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  • Checking the CCE-1 mooring

  • Copepods of CCE

  • Sediment trap deployment

  • Chief scientist Mike Landry prepares for a CTD cast

  • Loading day

  • R/V Sikuliaq afloat in the CCE

  • Lead PI Mark Ohman and boy scouts at Birch Aquarium

  • CCE REUs tour the Pelagic Invertebrate Collection at SIO

  • SeaSoar and Sediment trap

  • Krill and micronekton soup

  • Preuss 6th graders visit the Pelagic Invertebrate Collection

  • CCE REUs tour the Marine Vertebrate Collection at SIO

  • Sampling water from the CTD

  • CTD data watch

  • Pelagic red crab

  • Teacher workshop on CCE at the Birch Aquarium

  • Bongo nets

  • Plankton display at Birch Aquarium

  • MOCNESS preparation

  • Velella velella (by-the-wind sailor)

  • Sediment trap team

  • MOCNESS deployment

  • Barbeau lab and trace metal rosette

  • Chl-a image and CalCOFI stations

  • R/V Oceanus student cruise scientific party, 2015

  • Teacher, undergrads, postocs, grad student

  • CTD, bongo, MVP

  • MOHT midwater trawl deployment

  • P1604

  • Mesopelagic fish at Chicano day

  • Midwater dragonfish

  • Sunset in the California Current

  • R/V Sikuliaq - P1604

  • Copepod with newly laid eggs

  • Scientific party, CCE P1408

  • CCE grad students & postdoc at UCSB exchange

  • UVP and Tristan

  • Washing down bongo nets

  • Grad students collecting water from CTD bottles

  • Nighttime MOCNESS

  • Ralf filling bottles

  • Holey sock retrieval

  • Site review team sets sail

  • Doliolids at Cycle 3

  • Loosejaw (deep-sea fish) captured in Mocness

  • Scientific party, SKrillEx2

  • Stern of R/V Sikuliaq

  • 8th graders tour SIO

  • Epifluorescent phytoplankton montage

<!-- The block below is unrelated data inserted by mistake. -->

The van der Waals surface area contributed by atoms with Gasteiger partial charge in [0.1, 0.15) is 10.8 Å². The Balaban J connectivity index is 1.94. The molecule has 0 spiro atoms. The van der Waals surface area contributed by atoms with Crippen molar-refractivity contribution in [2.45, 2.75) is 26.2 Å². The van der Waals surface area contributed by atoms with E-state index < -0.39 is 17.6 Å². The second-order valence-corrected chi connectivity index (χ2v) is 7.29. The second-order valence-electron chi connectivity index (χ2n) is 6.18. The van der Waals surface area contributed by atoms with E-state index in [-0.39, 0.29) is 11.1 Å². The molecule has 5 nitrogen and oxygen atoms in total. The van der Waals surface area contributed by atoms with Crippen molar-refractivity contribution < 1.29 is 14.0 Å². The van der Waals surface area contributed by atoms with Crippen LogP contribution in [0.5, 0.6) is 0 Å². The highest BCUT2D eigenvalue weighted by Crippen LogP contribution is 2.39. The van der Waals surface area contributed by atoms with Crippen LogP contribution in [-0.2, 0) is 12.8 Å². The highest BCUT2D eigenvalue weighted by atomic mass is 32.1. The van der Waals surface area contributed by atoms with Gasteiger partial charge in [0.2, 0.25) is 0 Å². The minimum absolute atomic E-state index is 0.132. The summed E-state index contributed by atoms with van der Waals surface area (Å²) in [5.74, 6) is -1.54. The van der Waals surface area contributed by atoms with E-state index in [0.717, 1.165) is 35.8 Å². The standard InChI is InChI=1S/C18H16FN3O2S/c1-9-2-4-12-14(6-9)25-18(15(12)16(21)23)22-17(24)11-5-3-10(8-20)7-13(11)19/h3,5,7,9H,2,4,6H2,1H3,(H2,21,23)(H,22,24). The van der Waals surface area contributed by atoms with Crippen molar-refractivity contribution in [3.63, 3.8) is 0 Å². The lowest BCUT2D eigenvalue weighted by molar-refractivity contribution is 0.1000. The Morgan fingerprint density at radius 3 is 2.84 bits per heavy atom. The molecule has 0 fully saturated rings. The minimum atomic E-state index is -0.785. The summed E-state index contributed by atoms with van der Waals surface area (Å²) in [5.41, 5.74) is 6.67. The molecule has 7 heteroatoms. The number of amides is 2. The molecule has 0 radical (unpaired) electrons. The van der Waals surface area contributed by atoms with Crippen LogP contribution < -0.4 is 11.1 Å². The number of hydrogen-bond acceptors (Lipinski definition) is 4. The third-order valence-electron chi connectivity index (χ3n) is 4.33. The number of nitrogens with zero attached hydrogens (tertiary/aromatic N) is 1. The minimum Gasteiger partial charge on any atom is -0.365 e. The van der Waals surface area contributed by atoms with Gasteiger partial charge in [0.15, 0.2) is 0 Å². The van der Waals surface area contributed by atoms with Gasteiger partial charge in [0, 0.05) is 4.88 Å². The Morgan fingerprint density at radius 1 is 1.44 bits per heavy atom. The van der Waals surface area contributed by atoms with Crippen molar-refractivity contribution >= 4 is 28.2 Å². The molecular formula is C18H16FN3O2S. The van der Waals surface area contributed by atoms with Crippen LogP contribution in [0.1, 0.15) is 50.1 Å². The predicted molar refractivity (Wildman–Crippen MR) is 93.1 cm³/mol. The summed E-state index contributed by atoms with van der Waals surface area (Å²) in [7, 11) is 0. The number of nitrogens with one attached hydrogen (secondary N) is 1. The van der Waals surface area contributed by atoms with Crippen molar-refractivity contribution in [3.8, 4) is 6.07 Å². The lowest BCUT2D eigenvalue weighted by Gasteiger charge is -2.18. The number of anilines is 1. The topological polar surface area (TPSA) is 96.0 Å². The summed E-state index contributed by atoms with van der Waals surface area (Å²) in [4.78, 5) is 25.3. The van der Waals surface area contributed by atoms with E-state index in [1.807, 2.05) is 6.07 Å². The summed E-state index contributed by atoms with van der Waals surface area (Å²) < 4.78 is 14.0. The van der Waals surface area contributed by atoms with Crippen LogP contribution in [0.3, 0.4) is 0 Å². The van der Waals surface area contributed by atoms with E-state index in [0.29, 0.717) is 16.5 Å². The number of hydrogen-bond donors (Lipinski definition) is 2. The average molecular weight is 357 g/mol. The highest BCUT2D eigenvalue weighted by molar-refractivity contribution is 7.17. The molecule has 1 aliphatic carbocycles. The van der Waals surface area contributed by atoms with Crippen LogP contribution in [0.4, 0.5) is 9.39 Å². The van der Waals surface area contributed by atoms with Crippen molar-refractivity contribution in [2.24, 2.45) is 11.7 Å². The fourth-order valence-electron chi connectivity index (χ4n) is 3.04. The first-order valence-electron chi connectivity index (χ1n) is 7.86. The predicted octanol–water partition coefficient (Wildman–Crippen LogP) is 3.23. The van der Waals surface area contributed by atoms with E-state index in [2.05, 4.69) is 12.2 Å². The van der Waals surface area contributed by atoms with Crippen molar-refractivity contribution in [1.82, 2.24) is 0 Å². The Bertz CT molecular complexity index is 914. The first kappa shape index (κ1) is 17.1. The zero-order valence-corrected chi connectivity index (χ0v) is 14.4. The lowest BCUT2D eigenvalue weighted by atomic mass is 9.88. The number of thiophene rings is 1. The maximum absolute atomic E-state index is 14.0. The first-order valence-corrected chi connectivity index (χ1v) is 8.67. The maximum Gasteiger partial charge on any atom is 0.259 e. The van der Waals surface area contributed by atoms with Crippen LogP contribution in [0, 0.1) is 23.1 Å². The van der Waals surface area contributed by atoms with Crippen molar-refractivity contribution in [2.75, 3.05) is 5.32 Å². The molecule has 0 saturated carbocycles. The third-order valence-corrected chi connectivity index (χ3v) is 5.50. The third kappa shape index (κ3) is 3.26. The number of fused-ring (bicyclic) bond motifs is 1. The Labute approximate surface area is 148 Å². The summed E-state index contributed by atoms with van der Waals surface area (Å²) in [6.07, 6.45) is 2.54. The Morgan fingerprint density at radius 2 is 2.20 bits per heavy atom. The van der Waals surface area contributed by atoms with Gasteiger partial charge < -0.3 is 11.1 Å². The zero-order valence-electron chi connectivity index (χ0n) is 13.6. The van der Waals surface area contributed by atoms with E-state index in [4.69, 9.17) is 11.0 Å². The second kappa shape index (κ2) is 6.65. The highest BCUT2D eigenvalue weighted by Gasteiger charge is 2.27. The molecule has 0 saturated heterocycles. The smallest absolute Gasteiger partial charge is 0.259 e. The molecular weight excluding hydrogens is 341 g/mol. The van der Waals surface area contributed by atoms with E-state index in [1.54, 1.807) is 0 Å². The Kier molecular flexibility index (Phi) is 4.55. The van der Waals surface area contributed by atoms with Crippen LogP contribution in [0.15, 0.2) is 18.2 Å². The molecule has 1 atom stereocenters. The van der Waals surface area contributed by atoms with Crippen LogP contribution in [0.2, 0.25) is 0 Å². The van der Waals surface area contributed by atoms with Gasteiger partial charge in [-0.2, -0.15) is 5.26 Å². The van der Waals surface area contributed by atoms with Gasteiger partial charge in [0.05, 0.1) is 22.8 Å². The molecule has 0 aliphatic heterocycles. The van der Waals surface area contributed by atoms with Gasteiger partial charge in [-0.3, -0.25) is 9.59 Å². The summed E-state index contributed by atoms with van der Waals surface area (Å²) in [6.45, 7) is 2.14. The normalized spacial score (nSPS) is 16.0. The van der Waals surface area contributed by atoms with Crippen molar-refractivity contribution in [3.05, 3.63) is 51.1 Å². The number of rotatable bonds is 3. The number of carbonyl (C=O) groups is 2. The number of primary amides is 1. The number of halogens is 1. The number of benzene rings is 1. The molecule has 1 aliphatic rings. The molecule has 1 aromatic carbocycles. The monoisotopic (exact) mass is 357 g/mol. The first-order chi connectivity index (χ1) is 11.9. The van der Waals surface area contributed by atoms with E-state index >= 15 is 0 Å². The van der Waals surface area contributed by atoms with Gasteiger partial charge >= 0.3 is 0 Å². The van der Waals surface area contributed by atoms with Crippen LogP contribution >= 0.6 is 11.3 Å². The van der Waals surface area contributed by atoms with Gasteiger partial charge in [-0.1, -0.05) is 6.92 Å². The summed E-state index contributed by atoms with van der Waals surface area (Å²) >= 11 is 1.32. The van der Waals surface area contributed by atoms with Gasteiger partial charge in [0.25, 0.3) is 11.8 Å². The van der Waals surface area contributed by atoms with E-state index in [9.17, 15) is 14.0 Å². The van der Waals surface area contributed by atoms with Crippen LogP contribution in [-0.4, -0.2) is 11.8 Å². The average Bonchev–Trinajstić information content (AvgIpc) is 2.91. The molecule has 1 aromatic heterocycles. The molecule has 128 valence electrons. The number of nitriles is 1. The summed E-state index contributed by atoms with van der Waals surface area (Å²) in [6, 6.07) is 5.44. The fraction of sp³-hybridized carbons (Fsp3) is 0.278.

• Night-time MOCNESS crew

  • "Radiolarian"

  • Mesopelagic copepod

  • Splitting the doliolid-heavy sample

  • Setting up the O2/Argon gas system

  • Sorting an otter trawl sample

  • Sorting for copepod egg production

  • CTD-rosette with mascot Ophelia

  • Summer 2016 REUs and mentors

  • Thetys (solitary salp)

  • Sunset

The California Current System is a coastal upwelling biome, as found along the eastern margins of all major ocean basins. These are among the most productive ecosystems in the world ocean.

The California Current Ecosystem LTER (32.9°, -120.3°) is investigating nonlinear transitions in the California Current coastal pelagic ecosystem, with particular attention to long-term forcing by a secular warming trend, the Pacific Decadal Oscillation, and El Niño in altering the structure and dynamics of the pelagic ecosystem. The California Current sustains active fisheries for a variety of finfish and marine invertebrates, modulates weather patterns and the hydrologic cycle of much of the western United States, and plays a vital role in the economy of myriad coastal communities.

Cruise Blog: Follow along with the scientists of the CCE LTER research project on the P1706 process cruise studying upwelling filaments off the California Coast